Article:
The New Golden RuleDo we need a new Golden Rule? It’s not uncommon to find in modern literature, the call for a new golden rule. Is the Golden Rule adequate in today’s world?
The Golden Rule says, “Do unto others as you would have them do unto you.” Some would say that this just isn’t enough: in our global village, we need to consider cultural differences and the desires of others. This thinking suggests that we humans have never found ourselves in a multicultural setting before now.
The new Golden Rule goes something like this: Do unto others as they would have you do unto them. The need for a change really reflects a narrow view or understanding of the original intent of the Golden Rule. In fairness, calls for a new rule points to the very real need to explain the intent of the original. That it should and would need to be explained properly to each succeeding generation is a fact of life.
It should be noted that the term “Golden Rule” does not come from the Bible. However, the Bible does say that whatever you want men to do to you, do also to them. The rule has been stated in many ways for millennia. Almost 4000 years ago, written on papyrus, we have from the Egyptian story, The Tale of the Eloquent Peasant, "Do for one who may do for you, that you may cause him thus to do." Similarly, the Roman statesman and philosopher Seneca instructed leaders to "Treat your inferiors as you would be treated by your superiors." (Epistulae morales ad Lucilium 47:11) Clearly, human nature hasn’t changed much.
Rules are tools designed to get our thinking and behavior to a place that we might not naturally go to on our own. As a rule, the Golden Rule is no different. It is an attempt to guide us to the thinking behind the rule so that it is manifested in our behavior.
The Golden Rule is an introduction to a lesson on responsibility, awareness, ethics and outgoing concern for others. The principle the rule is trying to get at is one of selfless service to others. We naturally look at things from our own vantage point. So it’s not surprising that we look at the rule selfishly as well—from our own viewpoint.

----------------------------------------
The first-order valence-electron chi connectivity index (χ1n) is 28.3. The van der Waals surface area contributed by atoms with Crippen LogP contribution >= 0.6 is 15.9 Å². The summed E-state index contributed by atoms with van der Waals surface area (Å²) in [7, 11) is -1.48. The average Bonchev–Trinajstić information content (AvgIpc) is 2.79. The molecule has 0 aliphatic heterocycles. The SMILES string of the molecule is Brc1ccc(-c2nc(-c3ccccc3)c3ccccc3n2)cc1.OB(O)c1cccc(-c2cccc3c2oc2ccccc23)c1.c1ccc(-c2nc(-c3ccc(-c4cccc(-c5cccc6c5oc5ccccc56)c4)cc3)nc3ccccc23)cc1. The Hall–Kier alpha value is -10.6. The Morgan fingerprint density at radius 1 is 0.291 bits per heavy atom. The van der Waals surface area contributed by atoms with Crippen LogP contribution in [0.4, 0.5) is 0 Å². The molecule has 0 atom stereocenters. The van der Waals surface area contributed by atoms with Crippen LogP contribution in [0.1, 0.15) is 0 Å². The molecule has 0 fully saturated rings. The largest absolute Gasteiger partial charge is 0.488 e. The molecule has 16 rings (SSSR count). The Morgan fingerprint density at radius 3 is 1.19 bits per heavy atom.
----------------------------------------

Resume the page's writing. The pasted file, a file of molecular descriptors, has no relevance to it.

The rule has within it the implicit instruction to treat others thoughtfully—in the same manner of outgoing concern—as you would like them to treat you. Certainly none of us would want others to treat us in a way that shows disregard for our personal needs and feelings. The principle of the Golden Rule is selflessness. It is not meant to imply that you should do for others exactly what you want them to do for you. It’s not about you.
This rule is about how to treat others. It’s not a manipulative behavior to get others to do something for you. It’s an approach to how you should be treating others regardless of how they treat you. It’s not a training behavior to get others to do a specific act for you. “I did this for you, so now you should do this for me.” We are to treat others—in the same manner—as we would like to be treated by anyone we come into contact with.
The Golden Rule is a lesson that can hardly be introduced to children soon enough. It’s a prescript that should be followed throughout life. This is a tall order, but something every leader should strive to develop. It is the essence of service and servant leadership. Properly understood, the Golden Rule encompasses cultural and personal differences.
Certainly, the intent of modern literature on this issue is to jog our thinking from a self orientation to an other orientation in our dealings with others. As is, the Golden Rule, if practiced, would go a long way to improving our relationships.
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